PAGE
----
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# INTRODUCTION:

## Numerical analysis involves the study of methods of computing

numerical data. In many problems this implies producing a sequence of
approximations by repeating the procedure again and again. People who
employ numerical methods for solving problems have to worry about the
following issues: the rate of convergence (how long does it take for the
method to find the answer), the accuracy (or even validity) of the
answer, and the completeness of the response (do other solutions, in
addition to the one found, exist).
There are a lot of numerical methods. But in this seminar, we only
mention about 2 simplest methods: bisection method and regula falsi (or
false position).
BISECTION METHOD:
1)Definition:
The method is applicable when we wish to solve the equation f(x) = 0
for the real variable x, where f is a continuous function defined on an
interval [a, b] and f(a) and f(b) have opposite signs. In this
case a and b are said to bracket a root since, by the intermediate value
theorem, the f must have at least one root in the interval (a, b).
2) Method:
At each step the method divides the interval in two by computing the
midpoint c = (a+b) / 2 of the interval and the value of the function f(c) at
that point. Unless c is itself a root (which is very unlikely, but possible)
there are now two possibilities: either f(a) and f(c) have opposite signs
and bracket a root, or f(c) and f(b) have opposite signs and bracket a
root. The method selects the subinterval that is a bracket as a new
interval to be used in the next step. In this way the interval that contains
a zero of f is reduced in width by 50% at each step. The process is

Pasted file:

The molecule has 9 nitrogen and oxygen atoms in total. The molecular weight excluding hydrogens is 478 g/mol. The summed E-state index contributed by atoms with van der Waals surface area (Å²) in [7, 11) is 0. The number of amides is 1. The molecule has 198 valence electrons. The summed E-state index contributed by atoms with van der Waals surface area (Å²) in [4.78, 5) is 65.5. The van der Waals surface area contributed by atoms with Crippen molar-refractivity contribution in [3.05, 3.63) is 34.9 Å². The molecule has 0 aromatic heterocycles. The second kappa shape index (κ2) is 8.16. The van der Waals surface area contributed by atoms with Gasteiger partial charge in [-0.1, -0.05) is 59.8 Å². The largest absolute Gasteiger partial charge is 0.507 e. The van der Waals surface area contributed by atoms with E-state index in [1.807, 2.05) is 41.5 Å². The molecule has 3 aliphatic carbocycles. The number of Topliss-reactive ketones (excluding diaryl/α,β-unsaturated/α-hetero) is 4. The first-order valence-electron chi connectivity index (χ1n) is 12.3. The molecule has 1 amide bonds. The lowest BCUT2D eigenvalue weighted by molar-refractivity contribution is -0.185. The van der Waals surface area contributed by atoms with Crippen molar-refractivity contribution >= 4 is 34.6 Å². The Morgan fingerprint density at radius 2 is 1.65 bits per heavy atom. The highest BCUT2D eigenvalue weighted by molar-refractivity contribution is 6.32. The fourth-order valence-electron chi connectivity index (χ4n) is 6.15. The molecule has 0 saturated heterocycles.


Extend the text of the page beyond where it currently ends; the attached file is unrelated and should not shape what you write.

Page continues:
continued until the interval is sufficiently small.
Explicitly, if f(a) and f(c) are opposite signs, then the method sets c as
the new value for b, and if f(b) and f(c) are opposite signs then the
method sets c as the new a. (If f(c)=0 then c may be taken as the solution
and the process stops.) In both cases, the new f(a) and f(b) have opposite
signs, so the method is applicable to this smaller interval.
- simple algorithm,
- easy to build,
- easy to understand,
-always convergent.
- The root bracket gets halved.
- relatively slow to converge.
- if one of the initial guesses is close to the root, the convergence is
slower.
- limit the number of loops then error may be still large.

REGULA FALSI:
1) Definition
The false position method or regula falsi method is a term for
problem-solving methods in arithmetic, algebra, and calculus. In simple
terms, these methods begin by attempting to evaluate a problem using
test ("false") values for the variables, and then adjust the values
accordingly.
2) Method:
The poor convergence of the bisection method as well as its poor
adaptability to higher dimensions (i.e., systems of two or more
non-linear equations) motivate the use of better techniques. One
such method is the Method of False Position.
Like the bisection method, method of false position requires 2
initial guesses x1 and x2 such that f(x)=0 and f(x1), f(x2) has
opposite signs. Here, we start with an initial interval [x1,x2], and we
assume that the function changes sign only once in this interval.
Now we find an x3 in this interval, which is given by the
intersection of the x axis and the straight line passing through (x1,
f(x1)) and (x2, f(x2)). It is easy to verify that x3 is given by

(4)

Now, we choose the new interval from the two choices [x1,x3] or
[x3,x2] depending on in which interval the function changes sign.
It converges faster to the root because it is an algorithm which uses
appropriate weighting of the intial end points x1 and x2 using the
information about the function, or the data of the problem. In other
words, finding x3 is a static procedure in the case of the bisection
method since for a given x1 and x2, it gives identical x3, no matter
what the function we wish to solve. On the other hand, the false
position method uses the information about the function to arrive
at x3.